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Copyright ©The Author(s) 2019. Published by Baishideng Publishing Group Inc. All rights reserved.
World J Gastroenterol. Jun 7, 2019; 25(21): 2565-2580
Published online Jun 7, 2019. doi: 10.3748/wjg.v25.i21.2565
Colorectal cancer screening from 45 years of age: Thesis, antithesis and synthesis
Alessandro Mannucci, Raffaella Alessia Zuppardo, Giulia Martina Cavestro, Gastroenterology and Gastrointestinal Endoscopy Unit, Division of Experimental Oncology, Vita-Salute San Raffaele University, IRCCS San Raffaele Scientific Institute, Milan 20132, Italy
Riccardo Rosati, Department of Surgery, Vita-Salute San Raffaele University, IRCCS San Raffaele Scientific Institute, Milan 20132, Italy
Milena Di Leo, Digestive Endoscopy Unit, Division of Gastroenterology, Humanitas Research Hospital, Department of Biomedical Science, Humanitas University, Milan 20090, Italy
José Perea, Surgery Department, “Fundación Jiménez Díaz” University Hospital, Madrid 28040, Spain
José Perea, Health Research Institute-Fundación Jiménez Díaz University Hospital, Madrid 28040, Spain
ORCID number: Alessandro Mannucci (0000-0002-1655-6762); Raffaella Alessia Zuppardo (0000-0002-1036-9747); Riccardo Rosati (0000-0002-2608-5749); Milena Di Leo (0000-0002-5933-8474); José Perea (0000-0001-5522-8844); Giulia Martina Cavestro (0000-0003-1947-9368).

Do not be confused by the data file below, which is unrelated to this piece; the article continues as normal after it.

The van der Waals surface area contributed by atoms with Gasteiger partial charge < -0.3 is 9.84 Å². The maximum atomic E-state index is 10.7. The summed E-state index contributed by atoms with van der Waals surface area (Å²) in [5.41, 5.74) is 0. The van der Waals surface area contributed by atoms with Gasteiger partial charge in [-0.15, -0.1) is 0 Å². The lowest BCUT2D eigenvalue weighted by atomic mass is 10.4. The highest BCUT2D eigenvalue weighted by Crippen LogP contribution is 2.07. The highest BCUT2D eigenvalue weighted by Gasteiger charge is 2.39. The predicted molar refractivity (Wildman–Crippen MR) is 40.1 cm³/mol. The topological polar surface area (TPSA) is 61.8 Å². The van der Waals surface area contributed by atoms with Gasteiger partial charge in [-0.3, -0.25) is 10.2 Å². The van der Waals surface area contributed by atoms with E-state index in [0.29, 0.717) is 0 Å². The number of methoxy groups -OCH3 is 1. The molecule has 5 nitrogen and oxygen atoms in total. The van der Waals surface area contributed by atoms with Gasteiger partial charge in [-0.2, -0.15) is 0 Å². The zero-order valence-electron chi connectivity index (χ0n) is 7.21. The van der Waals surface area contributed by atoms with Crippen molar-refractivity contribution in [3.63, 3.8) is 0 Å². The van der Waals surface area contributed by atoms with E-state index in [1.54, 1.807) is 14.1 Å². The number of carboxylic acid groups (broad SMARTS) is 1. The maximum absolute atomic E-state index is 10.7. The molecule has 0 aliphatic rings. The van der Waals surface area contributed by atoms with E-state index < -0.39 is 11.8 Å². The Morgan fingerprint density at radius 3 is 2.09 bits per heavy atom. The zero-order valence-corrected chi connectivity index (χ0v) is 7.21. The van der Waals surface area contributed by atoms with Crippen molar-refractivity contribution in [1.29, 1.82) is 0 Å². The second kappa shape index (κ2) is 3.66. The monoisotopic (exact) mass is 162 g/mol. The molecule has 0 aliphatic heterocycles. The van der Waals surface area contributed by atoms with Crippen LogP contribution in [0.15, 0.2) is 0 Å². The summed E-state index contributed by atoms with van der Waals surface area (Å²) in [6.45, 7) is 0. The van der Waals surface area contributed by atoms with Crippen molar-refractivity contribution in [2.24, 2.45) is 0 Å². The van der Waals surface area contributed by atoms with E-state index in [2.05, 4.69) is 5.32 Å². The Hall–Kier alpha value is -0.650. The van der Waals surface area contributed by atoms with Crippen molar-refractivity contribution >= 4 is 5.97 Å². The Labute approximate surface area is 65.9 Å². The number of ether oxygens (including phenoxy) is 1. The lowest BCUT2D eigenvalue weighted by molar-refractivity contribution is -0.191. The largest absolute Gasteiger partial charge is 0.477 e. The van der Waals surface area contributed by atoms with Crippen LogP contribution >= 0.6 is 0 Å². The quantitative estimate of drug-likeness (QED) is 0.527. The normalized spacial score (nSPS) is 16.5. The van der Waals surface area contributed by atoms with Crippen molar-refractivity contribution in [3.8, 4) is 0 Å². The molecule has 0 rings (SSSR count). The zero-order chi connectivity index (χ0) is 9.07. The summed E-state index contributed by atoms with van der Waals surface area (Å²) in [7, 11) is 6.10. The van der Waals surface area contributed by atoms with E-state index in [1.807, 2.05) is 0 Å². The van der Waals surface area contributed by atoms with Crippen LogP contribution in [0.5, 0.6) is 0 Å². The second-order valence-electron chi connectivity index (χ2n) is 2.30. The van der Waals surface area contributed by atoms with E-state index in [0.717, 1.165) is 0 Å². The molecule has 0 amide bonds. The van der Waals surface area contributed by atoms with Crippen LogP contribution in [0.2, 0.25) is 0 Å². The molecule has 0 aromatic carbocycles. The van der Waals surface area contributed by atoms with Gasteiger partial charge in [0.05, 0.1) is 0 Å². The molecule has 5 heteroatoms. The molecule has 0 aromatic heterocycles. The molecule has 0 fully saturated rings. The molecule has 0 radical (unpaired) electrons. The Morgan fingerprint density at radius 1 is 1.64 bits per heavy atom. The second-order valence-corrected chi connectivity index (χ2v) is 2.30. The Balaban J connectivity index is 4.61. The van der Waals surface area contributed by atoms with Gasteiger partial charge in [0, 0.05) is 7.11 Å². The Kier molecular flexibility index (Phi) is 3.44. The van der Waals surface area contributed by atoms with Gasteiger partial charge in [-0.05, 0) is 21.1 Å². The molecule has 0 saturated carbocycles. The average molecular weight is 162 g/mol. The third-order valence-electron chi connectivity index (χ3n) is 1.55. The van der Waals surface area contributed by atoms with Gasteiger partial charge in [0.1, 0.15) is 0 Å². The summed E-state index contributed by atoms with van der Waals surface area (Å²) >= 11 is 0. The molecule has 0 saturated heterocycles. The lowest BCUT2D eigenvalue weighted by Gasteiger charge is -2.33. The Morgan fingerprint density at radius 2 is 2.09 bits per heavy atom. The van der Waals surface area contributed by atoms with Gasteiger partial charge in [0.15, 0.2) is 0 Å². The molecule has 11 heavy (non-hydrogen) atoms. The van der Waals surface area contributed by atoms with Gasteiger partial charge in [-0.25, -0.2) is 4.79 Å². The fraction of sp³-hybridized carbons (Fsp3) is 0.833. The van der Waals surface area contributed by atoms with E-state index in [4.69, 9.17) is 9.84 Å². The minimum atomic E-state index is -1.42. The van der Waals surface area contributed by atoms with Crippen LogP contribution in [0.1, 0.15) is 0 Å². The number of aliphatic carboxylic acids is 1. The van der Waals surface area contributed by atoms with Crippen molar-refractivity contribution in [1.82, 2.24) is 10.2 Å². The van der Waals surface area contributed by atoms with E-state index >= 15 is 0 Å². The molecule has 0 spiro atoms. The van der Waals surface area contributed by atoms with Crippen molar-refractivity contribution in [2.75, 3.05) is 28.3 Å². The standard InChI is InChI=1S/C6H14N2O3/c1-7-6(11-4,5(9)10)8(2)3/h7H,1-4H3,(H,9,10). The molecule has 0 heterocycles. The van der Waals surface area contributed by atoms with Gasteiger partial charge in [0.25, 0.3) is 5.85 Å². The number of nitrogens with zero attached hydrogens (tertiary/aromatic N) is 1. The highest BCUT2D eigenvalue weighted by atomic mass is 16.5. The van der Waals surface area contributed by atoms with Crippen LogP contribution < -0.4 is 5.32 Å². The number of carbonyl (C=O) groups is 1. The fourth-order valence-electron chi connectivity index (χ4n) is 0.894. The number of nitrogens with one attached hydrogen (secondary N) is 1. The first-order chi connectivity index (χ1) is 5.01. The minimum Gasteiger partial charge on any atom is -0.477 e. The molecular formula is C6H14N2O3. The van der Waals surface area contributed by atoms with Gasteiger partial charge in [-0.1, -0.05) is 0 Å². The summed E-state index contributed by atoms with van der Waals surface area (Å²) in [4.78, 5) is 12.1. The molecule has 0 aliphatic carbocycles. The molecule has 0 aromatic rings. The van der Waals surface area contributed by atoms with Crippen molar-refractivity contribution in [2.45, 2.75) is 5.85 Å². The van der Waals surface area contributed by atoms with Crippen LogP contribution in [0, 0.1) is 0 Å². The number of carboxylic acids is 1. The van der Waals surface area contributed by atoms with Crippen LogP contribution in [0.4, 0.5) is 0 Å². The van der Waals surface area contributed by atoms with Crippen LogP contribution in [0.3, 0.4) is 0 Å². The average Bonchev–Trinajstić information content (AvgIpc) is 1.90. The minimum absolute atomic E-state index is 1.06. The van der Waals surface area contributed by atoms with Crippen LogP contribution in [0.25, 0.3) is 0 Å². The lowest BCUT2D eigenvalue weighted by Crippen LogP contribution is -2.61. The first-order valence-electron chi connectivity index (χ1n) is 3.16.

Author contributions: All authors equally contributed to this paper with conception and design of the study, literature review and analysis, drafting and critical revision and editing, and final approval of the final version.
Conflict-of-interest statement: All authors declare they have no potential competing conflicts of interest and no financial support.
Open-Access: This article is an open-access article which was selected by an in-house editor and fully peer-reviewed by external reviewers. It is distributed in accordance with the Creative Commons Attribution Non Commercial (CC BY-NC 4.0) license, which permits others to distribute, remix, adapt, build upon this work non-commercially, and license their derivative works on different terms, provided the original work is properly cited and the use is non-commercial. See: